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US-64 bail-out plan yet to be finalised -- IDBI, LIC, banks giving final touches

Our Bureau

NEW DELHI, July 12

INDUSTRIAL Development Bank of India, the Life Insurance Corporation of India and a couple of leading commercial banks are working out final details of a package to support the Unit Trust of India's US-64 scheme.

Although the UTI top management led by its Acting Chairman, Mr K.G. Vassal, and members of the consultative group on revamping the US-64 scheme met the Finance Minister, Mr. Yashwant Sinha, to discuss a few proposals, no final view could be taken.

Further meetings are scheduled over the next couple of days, involving banks and FIs and an announcement on the package is expected over the weekend.

Today's meeting was attended by the Finance Secretary, Mr Ajit Kumar, Advisor to the Finance Minister, Dr Rakesh Mohan, Joint Secretary, Capital Markets, Dr J. Bhagwati, LIC Chairman, Mr G.N. Bajpai, acting IDBI Chairman, Mr S.K.Chakraborty, members of t he consultative group such as Dr R.H. Patil, Mr Y.H. Malegam and Mr. Chitale, and the executive directors of UTI.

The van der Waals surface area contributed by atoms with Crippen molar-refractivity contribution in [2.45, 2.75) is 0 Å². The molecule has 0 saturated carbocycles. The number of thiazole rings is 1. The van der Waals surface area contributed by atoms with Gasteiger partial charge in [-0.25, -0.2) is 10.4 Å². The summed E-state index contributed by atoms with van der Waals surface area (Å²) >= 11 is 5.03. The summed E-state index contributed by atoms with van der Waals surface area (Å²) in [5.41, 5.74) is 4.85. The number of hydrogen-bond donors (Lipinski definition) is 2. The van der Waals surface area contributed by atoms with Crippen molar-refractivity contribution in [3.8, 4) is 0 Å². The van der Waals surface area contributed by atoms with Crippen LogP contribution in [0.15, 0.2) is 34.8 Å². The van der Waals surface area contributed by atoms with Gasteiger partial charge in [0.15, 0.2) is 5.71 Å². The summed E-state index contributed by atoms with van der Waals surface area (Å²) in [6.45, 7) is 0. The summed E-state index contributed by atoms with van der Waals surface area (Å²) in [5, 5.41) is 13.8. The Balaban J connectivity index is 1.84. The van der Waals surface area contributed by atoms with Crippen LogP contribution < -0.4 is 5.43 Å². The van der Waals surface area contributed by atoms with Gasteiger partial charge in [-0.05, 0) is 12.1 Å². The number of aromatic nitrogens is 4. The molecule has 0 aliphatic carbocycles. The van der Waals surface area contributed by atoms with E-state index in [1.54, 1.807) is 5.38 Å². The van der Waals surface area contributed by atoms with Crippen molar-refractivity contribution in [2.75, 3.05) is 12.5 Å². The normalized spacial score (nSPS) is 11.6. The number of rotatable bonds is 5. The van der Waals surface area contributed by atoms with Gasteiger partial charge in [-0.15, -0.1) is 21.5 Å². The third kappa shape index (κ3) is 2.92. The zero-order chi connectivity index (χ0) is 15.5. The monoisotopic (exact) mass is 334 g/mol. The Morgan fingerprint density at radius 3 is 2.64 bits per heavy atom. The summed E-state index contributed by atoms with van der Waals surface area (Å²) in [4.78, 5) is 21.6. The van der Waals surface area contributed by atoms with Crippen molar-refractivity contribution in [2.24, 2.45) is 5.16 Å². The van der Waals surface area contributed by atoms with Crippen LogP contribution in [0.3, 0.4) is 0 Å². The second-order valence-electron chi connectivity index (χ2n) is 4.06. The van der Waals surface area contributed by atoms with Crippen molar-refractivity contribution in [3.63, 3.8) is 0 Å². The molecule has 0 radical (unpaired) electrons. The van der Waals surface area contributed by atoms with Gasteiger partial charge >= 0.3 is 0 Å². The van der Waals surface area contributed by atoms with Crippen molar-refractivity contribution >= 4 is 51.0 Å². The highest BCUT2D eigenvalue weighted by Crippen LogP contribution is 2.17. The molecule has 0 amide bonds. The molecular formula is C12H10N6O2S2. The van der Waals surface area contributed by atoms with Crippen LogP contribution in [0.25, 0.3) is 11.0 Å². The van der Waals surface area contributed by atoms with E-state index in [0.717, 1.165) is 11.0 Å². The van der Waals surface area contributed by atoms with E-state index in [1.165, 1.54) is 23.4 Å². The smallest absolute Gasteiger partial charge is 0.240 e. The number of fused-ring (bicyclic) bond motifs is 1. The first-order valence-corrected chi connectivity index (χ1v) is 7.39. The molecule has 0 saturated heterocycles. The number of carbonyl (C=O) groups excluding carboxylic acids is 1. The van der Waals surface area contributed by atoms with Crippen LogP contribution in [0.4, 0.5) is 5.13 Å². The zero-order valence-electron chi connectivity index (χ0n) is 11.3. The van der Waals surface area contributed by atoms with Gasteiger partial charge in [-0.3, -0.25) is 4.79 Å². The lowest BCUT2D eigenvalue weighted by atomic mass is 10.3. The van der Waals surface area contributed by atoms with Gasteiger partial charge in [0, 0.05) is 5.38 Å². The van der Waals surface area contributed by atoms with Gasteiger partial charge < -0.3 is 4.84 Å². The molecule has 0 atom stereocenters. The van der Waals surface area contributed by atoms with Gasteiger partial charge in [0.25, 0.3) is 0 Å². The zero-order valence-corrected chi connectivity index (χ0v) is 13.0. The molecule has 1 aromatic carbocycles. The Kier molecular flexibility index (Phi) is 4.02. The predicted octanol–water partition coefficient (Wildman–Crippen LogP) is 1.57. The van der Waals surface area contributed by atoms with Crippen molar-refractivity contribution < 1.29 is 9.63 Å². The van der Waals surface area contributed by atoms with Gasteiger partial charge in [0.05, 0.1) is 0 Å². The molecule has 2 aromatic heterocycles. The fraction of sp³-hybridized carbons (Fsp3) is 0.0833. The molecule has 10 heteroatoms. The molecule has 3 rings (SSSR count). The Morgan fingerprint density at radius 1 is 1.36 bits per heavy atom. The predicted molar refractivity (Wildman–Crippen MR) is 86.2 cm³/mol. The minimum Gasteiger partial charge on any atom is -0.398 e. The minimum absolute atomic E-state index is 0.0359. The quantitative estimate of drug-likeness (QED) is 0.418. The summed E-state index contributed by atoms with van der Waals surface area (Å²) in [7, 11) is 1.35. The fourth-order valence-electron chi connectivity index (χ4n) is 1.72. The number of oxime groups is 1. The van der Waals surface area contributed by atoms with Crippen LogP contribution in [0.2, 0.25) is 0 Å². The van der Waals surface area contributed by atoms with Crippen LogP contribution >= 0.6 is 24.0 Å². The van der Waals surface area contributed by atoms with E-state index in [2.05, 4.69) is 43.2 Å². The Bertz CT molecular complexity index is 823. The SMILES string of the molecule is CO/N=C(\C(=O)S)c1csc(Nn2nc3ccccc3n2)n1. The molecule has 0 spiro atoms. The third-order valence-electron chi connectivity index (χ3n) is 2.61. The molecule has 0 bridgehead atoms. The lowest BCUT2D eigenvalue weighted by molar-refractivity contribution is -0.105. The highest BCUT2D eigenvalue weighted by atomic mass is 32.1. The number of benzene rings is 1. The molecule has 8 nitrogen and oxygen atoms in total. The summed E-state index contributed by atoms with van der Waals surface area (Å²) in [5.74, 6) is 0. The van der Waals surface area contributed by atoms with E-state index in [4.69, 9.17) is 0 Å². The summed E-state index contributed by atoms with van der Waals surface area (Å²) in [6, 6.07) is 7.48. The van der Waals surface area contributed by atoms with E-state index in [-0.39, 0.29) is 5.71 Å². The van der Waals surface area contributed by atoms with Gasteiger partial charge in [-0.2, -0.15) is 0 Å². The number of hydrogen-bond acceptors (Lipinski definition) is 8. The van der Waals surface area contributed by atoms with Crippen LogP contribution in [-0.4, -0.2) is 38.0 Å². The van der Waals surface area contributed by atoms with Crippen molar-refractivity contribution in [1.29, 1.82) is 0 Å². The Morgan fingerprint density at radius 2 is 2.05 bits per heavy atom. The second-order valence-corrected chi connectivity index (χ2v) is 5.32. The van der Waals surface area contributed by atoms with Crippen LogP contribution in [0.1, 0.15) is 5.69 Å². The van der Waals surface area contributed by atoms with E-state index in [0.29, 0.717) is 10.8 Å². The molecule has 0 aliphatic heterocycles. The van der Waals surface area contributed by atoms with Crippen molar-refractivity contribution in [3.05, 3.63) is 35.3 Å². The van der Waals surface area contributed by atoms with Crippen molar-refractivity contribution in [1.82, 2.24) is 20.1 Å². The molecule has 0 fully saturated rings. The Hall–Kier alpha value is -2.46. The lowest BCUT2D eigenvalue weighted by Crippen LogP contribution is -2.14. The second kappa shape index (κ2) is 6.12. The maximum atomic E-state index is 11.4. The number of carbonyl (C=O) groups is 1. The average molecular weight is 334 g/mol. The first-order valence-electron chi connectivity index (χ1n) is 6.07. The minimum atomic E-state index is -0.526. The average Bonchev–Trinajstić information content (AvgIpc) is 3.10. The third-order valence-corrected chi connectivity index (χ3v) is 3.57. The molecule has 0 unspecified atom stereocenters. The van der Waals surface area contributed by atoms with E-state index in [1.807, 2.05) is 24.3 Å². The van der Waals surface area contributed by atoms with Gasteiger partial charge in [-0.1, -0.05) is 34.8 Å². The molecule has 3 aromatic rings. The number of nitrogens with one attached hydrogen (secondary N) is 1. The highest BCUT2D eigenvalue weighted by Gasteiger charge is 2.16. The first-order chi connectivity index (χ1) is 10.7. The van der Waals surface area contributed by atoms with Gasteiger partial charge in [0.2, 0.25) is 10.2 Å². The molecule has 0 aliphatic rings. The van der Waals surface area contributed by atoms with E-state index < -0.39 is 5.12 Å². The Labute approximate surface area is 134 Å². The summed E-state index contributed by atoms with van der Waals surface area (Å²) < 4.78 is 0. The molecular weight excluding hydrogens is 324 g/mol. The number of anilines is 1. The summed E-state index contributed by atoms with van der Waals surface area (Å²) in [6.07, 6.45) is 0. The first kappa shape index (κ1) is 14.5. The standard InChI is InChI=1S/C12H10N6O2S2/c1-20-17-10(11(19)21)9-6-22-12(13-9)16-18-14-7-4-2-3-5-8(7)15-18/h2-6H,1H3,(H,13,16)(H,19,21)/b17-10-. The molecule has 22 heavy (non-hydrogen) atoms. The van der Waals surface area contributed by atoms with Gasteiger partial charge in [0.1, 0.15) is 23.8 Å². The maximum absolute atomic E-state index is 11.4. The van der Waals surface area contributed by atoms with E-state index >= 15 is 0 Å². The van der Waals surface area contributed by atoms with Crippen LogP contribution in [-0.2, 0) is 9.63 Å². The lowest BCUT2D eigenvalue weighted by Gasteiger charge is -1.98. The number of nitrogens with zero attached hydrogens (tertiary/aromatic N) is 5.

The bail-out is expected to feature an exit option for small investors by a partial lifting of the freeze on sales and repurchase of US-64 units. Banks and financial institutions will support the trust by providing a line of assistance and also helping i nvestors redeem their units.

Mr. Vassal told newspersons after the meeting that it was too premature to say anything concrete at this juncture. ``We are all engaged in finding a solution. It is difficult to put a timeframe to this. All I can say is it will be done shortly.''

Considering the variation in the earlier repurchase price and the net asset value (NAV) of UTI which is reckoned to be well below Rs 10, permitting the small investors to redeem their units at possibly the face value would call for borrowings by the trus t.

This year, UTI had written to the Finance Ministry saying that it would have to go in for a line of credit or to seek support from the Government, given the performance of some of the schemes, notably US-64.

Now, faced with a crisis, there is no option but to enlist the major financial institutions and a few of the bigger State-owned banks in this bail-out exercise. Otherwise, the Government will be forced to stand in for them as had happened in 1999.

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